Blackberry Cobbler (Egg-free)

Imagine yourself in the position I was in on Monday afternoon.

I am in Farmboy, a store somewhat akin to U.S. Whole Foods, standing in front of the discount-food rack (one of my favourite shopping spots) where they put the fruits and vegetables that didn’t sell on the weekend. Items have been repackaged into larger quantities.

I spot two large containers of blackberries.  This is amazing because berries rarely make it onto this rack. Each package is $2.49 and, it later turns out, holds 4 cups of berries.

I study them closely and darned if those berries didn’t look really fresh. No furry spots, no discolouration.

What would you have done? Me…well, I can’t resist the bargain, even though I know I’m going to have to use those berries up very quickly.

One of my strategies was to slightly re-cobble my very low-cal cobbler recipe and double it from 8 to 16 pieces. We’ve been eating the cobbler since Tuesday, and these are the last two pieces. Delicious!

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Carob-Covered Pomegranate Seeds

Today the stars aligned!  Truly.  First, this dessert is a delicious and richly satisfying mixture of sweet and tart.  Secondly, the recipe is gluten-, dairy-, and egg-free.  And, thirdly, I made it—just by chance—on  “National Chocolate-Covered Anything Day” (according to Foodimentary who keeps track of these things).  Yep, the moon was definitely in the seventh house.

Alas, however, it isn’t calorie-free, but we can’t have everything, can we?  On the other hand, it isn’t so rich that my diet “pocketbook” can’t afford a serving.  So now I too can eat something wonderfully sweet during the holidays and not feel deprived as everyone else guzzles down egg nog and hogs down cheesecake.  So there, world!

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Lemon Bean “Cheesecake” with Fruit Sauce

Imagine mixing white beans with some lemon, eggs, sugar, and baking powder and baking the concoction for 45 minutes.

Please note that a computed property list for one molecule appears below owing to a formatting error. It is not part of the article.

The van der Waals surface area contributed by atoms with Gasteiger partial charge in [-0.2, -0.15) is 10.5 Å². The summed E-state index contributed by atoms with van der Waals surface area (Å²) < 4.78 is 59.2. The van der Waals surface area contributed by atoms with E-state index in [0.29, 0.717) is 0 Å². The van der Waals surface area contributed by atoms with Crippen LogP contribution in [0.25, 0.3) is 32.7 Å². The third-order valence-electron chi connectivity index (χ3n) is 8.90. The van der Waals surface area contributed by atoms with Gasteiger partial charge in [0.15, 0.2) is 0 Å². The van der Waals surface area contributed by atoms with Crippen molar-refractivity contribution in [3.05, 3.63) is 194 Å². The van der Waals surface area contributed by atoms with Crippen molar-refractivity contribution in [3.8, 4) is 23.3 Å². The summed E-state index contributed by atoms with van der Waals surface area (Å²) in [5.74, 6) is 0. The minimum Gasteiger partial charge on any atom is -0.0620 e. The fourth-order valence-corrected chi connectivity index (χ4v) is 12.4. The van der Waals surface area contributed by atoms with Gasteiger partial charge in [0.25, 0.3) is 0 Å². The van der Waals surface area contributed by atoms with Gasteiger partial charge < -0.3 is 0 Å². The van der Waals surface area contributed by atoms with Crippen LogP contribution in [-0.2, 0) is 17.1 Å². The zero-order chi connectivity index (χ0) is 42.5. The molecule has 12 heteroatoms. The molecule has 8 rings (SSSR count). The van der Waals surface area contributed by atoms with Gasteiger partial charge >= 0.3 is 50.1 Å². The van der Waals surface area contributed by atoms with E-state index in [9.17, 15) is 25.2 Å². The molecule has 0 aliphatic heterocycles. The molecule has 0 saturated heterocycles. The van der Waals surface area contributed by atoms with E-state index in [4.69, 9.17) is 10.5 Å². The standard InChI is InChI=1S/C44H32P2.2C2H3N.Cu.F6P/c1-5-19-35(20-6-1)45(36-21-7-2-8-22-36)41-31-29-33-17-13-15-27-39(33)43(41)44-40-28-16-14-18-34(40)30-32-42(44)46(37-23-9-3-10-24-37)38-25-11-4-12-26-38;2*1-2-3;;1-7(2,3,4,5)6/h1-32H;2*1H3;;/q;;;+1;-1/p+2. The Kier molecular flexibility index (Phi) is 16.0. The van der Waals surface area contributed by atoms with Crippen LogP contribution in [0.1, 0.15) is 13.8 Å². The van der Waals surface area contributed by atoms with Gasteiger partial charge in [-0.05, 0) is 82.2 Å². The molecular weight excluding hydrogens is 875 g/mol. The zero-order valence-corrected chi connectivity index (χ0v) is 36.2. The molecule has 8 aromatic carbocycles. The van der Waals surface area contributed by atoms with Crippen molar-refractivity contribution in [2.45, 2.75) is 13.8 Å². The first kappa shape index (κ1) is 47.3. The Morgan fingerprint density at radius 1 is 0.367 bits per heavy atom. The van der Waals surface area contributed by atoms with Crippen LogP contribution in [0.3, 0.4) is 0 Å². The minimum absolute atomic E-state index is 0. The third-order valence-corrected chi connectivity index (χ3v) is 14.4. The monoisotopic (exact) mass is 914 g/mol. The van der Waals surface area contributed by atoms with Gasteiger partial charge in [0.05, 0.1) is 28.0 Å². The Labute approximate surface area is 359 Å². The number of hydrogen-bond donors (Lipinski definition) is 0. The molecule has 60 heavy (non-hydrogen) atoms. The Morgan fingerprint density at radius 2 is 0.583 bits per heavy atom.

What would you have?

The photo of the cake in the pamphlet looked nice.  But what about the taste?  And the texture?  I wasn’t hopeful.  After all, the pamphlet was published by the Ontario White Bean Producers, and you know they’ll root for their product, no matter what.

Now imagine my surprise when I took a taste and realized I had baked a sweet white cake that was tartly flavoured with lemon and textured like cheesecake!  I was so excited I ran to the spouse and fed him a piece.  He confirmed that my tastebuds hadn’t gone around the bend.

Of course, it isn’t real cheesecake.  It isn’t as thick and it lacks that to-die-for creaminess which comes from loads of butter fat.  But for someone with lactose-intolerance who hasn’t eaten cheesecake in years, this faux version is truly a thrill.

Cooking update (10/2011): My stove died, and I don’t get quite the same results with my new stove.  The texture is more cake-like than cheesecake, but the taste is much the same.

Oh, and this dish is whole lot healthier than real cheesecake.  It’s high in protein, low in fats, and if you use artificial sugar, it’s also low in calories.

Speaking of which, if I were to make this for a dinner party, I’d use real sugar.  I could slightly taste the artificial sugar and may try it with 50% sugar/50% artificial sugar the next time I make it just for me.

More info (10/2011):

  • I did make this with real sugar for a dinner party with excellent results.
  • I’ve tried to lower the calorie/cholesterol count by using a liquid egg substitute.  Doesn’t work!  The result is soggy cake.

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Makes 8 slices

Ingredients for cake

  • 1 lemon, juiced (¼ cup) and zested
  • 2 cups white navy/pea beans (19 oz. can), drained and rinsed
  • 3 eggs (don’t use liquid egg substitute)
  • 1 cup sweetener (artificial or real)
  • 1 tsp. baking powder
  • Cooking spray

Directions for cake

  1. Put lemon juice, zest, and beans into a processer and mix until smooth.
  2. Add eggs, sugar, and baking powder.  Blend well.
  3. Spray an 8″ or 9″ springform pan with cooking spray.
  4. Bake in 350° F oven for 40-45 minutes or until a knife inserted in the center comes out clean.
  5. Serve with a dollop of fruit sauce.

Ingredients for fruit sauce

  • 1 cup fruit (Fresh is best but frozen is fine.  I’ve used frozen raspberries and strawberries.)
  • ¼ cup water
  • 1 tbsp. sugar

Directions for fruit sauce

  1. In a small saucepan, put in fruit, water, and sugar and boil for 3-5 minutes until thick.
  2. Let cool and spoon over each served slice.
  3. If you have extra fresh fruit, you can either add it to the sauce or use it as a garnish.